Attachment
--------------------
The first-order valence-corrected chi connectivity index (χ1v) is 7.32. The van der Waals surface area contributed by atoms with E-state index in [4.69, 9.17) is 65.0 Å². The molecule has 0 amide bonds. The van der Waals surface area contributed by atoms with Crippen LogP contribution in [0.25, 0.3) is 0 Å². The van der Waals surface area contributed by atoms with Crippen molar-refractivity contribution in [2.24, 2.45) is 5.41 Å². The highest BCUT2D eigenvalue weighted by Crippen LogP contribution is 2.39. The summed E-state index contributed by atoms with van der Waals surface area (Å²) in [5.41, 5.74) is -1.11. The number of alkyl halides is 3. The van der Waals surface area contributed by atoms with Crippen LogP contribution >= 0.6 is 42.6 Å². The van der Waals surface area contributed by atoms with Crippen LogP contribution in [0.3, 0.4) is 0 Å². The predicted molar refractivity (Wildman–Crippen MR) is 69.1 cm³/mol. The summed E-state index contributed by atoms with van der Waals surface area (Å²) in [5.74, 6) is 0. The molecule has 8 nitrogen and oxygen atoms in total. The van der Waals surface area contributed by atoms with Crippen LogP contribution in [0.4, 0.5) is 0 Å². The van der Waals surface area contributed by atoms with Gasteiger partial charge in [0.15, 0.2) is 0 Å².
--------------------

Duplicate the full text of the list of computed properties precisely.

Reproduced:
The first-order valence-corrected chi connectivity index (χ1v) is 7.32. The van der Waals surface area contributed by atoms with E-state index in [4.69, 9.17) is 65.0 Å². The molecule has 0 amide bonds. The van der Waals surface area contributed by atoms with Crippen LogP contribution in [0.25, 0.3) is 0 Å². The van der Waals surface area contributed by atoms with Crippen molar-refractivity contribution in [2.24, 2.45) is 5.41 Å². The highest BCUT2D eigenvalue weighted by Crippen LogP contribution is 2.39. The summed E-state index contributed by atoms with van der Waals surface area (Å²) in [5.41, 5.74) is -1.11. The number of alkyl halides is 3. The van der Waals surface area contributed by atoms with Crippen LogP contribution >= 0.6 is 42.6 Å². The van der Waals surface area contributed by atoms with Crippen LogP contribution in [0.3, 0.4) is 0 Å². The predicted molar refractivity (Wildman–Crippen MR) is 69.1 cm³/mol. The summed E-state index contributed by atoms with van der Waals surface area (Å²) in [5.74, 6) is 0. The molecule has 8 nitrogen and oxygen atoms in total. The van der Waals surface area contributed by atoms with Crippen LogP contribution in [0.4, 0.5) is 0 Å². The van der Waals surface area contributed by atoms with Gasteiger partial charge in [0.15, 0.2) is 0 Å².